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Blogging daily for eight weeks

I just realized that today is day 56 of my daily blogging experiment. That’s eight whole weeks of daily blogging. Wow. And a good thing that I noticed, as well, because I just couldn’t think of anything to write about today. Lucky me. Did anything change during those 8 weeks of daily blogging that I would attribute to blogging? Maybe. After the first week of blogging I started to feel motivated to work on some side-projects. [Read More]

Some tailwind beginner resources

Tailwind does not come with a default look and feel. If you don’t want to completely start from scratch, it’s best to start with one of many free templates. The following seem to be popular. All of them have a liberal MIT license: tailwind starter kit Meraki UI Components Flowbite looks somewhat similar to Bootstrap Tailblocks is a set of components I also found this interesting project that is specifically for prototyping email: Maizzle. [Read More]

Getting started with tailwindcss

Because I am primarily a backend developer, I have not paid much attention to innovations in frontend technology. Once I had learned the basics of the Bootstrap css framework, I didn’t really feel the need for learning about the details of css layout. But with my recent journey into frontend development, I also took a look at tailwindcss. As it turns out, this is exactly what I have been needing all my backend-developer-life. [Read More]

Teaching myself frontend development: What I learned this week

This week I struggled with getting vue to work with the most recent release of tailwind css. I was surprised to stumble into these kinds of problems this early in my first project. Usually, setting up a fresh project is pretty straight forward. But I completely undertestimated the complexity of frontend tooling. I went in with the idea that using straight npm would be a safe bet. However, the tailwind documentation refers to vite and npm. [Read More]

Creating a fresh Vuejs 3 project that uses tailwind css and postcss 8

I had previous complained written about my difficulties when trying to add tailwind css to a fresh vuejs starter project. I wasn’t satisfied with the end-result, so I tried again today. And again, it took me ours of searching, and only finding unhelpful answers of people who seemingly just copy & paste commands until something works? Is this what frontend development will be like for me? Anyway, I finally managed to reliably create an empty vue3 project that uses the most recent version of tailwind. [Read More]

Ten cool tools I found on Thoughtworks' 25th tech radar

Browsing through Thoughtworks’ 25th edition of their technology radar, I found some tools that look interesting, in no particular order: “Comby is a tool for searching and changing code structure” (source: comby’s website). It’s a little like grep, but specifically for source code, as it actually seems to generate an abstract syntax tree internally. Looks very cool. ProxyMan is a (macOS only) and Charles are proxies for debugging network traffic. gopass team password / secret manager based on git and gpg. [Read More]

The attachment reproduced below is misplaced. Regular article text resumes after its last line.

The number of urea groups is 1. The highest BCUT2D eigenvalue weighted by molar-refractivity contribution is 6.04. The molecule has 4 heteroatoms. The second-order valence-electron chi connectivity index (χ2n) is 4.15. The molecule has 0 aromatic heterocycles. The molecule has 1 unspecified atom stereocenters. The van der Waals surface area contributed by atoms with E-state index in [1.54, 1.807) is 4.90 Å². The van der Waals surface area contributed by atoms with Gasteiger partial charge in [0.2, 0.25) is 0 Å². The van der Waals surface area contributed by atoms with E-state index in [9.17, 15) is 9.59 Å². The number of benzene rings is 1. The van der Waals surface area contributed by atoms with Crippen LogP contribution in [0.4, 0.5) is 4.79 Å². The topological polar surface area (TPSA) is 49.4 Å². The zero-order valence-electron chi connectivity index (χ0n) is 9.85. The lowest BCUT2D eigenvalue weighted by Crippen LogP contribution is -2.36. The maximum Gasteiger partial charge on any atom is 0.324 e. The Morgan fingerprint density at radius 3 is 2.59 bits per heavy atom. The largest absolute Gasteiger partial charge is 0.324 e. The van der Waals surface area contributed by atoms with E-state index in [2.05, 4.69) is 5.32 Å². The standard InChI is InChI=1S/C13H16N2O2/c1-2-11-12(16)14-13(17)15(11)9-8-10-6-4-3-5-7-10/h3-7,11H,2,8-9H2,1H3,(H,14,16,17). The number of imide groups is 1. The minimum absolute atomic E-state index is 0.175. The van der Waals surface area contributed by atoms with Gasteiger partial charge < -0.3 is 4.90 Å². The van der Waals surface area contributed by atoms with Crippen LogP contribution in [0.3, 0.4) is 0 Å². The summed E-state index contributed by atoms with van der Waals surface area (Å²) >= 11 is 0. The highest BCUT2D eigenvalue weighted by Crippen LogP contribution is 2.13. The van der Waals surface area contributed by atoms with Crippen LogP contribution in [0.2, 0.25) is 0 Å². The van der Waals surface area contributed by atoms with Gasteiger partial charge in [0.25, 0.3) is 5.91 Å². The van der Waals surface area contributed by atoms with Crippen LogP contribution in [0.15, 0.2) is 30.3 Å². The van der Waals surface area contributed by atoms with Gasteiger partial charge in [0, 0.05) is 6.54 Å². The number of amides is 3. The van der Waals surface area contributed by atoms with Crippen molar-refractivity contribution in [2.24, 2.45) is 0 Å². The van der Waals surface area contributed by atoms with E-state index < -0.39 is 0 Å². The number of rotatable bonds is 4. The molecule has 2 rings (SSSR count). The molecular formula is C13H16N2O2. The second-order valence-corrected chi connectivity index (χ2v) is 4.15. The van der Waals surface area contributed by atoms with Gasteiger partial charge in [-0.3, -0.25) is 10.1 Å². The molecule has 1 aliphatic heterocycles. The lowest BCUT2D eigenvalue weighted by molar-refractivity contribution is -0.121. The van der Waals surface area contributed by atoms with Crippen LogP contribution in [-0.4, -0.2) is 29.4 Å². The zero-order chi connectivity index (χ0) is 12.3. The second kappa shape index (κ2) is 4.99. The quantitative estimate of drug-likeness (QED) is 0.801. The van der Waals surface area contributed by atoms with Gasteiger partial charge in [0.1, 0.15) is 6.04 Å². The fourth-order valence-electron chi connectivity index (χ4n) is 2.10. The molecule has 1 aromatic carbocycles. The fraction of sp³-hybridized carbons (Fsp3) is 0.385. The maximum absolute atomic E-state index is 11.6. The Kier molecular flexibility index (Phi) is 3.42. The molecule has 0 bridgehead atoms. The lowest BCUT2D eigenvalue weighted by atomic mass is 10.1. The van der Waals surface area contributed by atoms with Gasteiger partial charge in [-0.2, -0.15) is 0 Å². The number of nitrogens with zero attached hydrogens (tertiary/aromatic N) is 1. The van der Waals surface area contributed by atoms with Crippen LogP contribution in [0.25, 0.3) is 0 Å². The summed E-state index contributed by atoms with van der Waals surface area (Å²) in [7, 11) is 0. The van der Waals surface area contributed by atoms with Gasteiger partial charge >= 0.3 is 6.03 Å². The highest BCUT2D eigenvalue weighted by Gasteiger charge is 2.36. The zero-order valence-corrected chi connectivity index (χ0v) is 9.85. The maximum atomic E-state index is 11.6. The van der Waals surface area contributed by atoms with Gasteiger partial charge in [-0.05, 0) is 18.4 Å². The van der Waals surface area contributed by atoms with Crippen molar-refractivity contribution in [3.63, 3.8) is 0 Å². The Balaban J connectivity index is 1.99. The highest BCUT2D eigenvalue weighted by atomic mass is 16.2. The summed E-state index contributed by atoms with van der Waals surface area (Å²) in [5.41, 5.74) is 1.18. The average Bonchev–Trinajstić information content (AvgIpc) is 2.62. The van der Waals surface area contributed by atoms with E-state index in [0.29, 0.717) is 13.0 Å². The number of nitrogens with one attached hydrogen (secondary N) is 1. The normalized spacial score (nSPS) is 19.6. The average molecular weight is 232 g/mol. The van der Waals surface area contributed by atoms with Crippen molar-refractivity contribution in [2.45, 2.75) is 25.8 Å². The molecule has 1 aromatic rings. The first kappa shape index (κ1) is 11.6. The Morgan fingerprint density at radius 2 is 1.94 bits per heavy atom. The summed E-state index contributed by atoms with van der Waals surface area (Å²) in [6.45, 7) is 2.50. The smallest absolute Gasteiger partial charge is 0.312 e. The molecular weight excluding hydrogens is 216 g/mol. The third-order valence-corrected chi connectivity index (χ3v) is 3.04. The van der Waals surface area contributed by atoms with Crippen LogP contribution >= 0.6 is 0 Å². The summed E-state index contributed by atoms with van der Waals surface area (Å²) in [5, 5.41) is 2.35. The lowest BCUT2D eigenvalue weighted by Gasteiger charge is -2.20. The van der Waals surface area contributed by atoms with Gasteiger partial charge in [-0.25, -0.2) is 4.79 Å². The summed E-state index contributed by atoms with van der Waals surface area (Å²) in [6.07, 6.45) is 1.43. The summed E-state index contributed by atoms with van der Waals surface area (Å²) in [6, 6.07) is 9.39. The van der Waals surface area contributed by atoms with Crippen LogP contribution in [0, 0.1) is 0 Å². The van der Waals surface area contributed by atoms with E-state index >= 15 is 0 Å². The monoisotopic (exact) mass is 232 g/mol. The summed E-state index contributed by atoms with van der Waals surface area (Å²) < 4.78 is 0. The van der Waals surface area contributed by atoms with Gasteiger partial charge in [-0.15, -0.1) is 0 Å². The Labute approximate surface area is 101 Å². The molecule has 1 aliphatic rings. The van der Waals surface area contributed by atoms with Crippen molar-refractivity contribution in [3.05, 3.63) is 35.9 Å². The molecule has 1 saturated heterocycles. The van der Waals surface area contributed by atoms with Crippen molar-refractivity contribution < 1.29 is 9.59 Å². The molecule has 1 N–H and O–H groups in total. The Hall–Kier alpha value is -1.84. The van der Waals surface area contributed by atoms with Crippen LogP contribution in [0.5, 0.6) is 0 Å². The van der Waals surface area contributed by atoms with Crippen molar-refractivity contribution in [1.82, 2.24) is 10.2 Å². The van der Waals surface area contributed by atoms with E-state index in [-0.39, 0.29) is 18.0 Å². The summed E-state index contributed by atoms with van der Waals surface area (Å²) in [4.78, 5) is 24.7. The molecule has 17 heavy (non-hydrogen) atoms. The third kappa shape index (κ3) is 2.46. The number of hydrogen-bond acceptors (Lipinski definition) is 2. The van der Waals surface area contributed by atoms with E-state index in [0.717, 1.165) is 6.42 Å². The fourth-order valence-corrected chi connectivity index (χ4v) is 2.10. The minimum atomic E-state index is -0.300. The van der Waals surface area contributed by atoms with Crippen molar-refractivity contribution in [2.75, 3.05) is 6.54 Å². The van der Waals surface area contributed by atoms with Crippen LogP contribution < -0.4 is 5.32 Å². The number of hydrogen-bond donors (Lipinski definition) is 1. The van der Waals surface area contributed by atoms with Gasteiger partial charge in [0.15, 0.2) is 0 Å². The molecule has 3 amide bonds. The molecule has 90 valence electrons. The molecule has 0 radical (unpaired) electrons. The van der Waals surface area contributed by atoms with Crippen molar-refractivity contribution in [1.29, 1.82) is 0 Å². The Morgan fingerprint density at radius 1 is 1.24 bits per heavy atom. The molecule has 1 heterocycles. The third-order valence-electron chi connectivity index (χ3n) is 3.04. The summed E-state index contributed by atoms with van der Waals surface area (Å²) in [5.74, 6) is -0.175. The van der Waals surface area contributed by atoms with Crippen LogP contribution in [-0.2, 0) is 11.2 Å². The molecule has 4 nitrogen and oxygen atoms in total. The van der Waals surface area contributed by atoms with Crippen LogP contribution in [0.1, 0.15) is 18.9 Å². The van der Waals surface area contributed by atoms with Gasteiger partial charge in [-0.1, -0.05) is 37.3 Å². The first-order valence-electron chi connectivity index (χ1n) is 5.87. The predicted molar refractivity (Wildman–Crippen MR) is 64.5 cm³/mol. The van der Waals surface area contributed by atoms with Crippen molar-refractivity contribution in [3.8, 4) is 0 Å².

Reading list on developer productivity and happiness

I stumbled down an internet rabbit-hole today, and came across a very interesting paper published in the ACM queue: The SPACE of Developer Productivity. I found the paper great because it made me appreciate once more, how interesting and complex the work of software development teams really is. And I found some great additional reference that seem worth checking out: Suchman, L. 1995. Making work visible. Communications of the ACM 38(9), 56-64; https://dl. [Read More]

Diversity & a better user registration form

Awareness that gender diversity is real, and not everyone wants to identify as either male or female is slowly moving into peoples minds, it seems. I remember discussions that clients were having, usually about user registration forms, where they had in the past always asked for the gender as “male” or “female”. They had long discussions, and their decisions kept changing. I was not in a position to have any input into either the discussions nor the decisions, but I regularly saw the results. [Read More]

Teaching myself frontend development -- part 3

Frontend dependency trees seem terrifying I did a little experiment today: I used my IDE’s (WebStorm) built-in “create new project” feature to create a vuejs, angular, and a react starter project. Then I compared the total number of installed dependencies for each project using npm ls --all | grep -v deduped | grep -v OPTIONAL | wc -l which should count all installed packages without duplicates. For comparison, I counted the installed packages on one of my python projects that is actually a full-blown production application: [Read More]

Obscure git commands: git notes

I have previously written about the awesome but less known git bisect command and the rather obscure git interpret-trailer command. Today I thought I’d share another obscure git command that I stumbled upon during my research: git notes. Adding notes to git commits without changing the commit git-notes - Add or inspect object notes DESCRIPTION Adds, removes, or reads notes attached to objects, without touching the objects themselves. That is the beginning of the man-page. [Read More]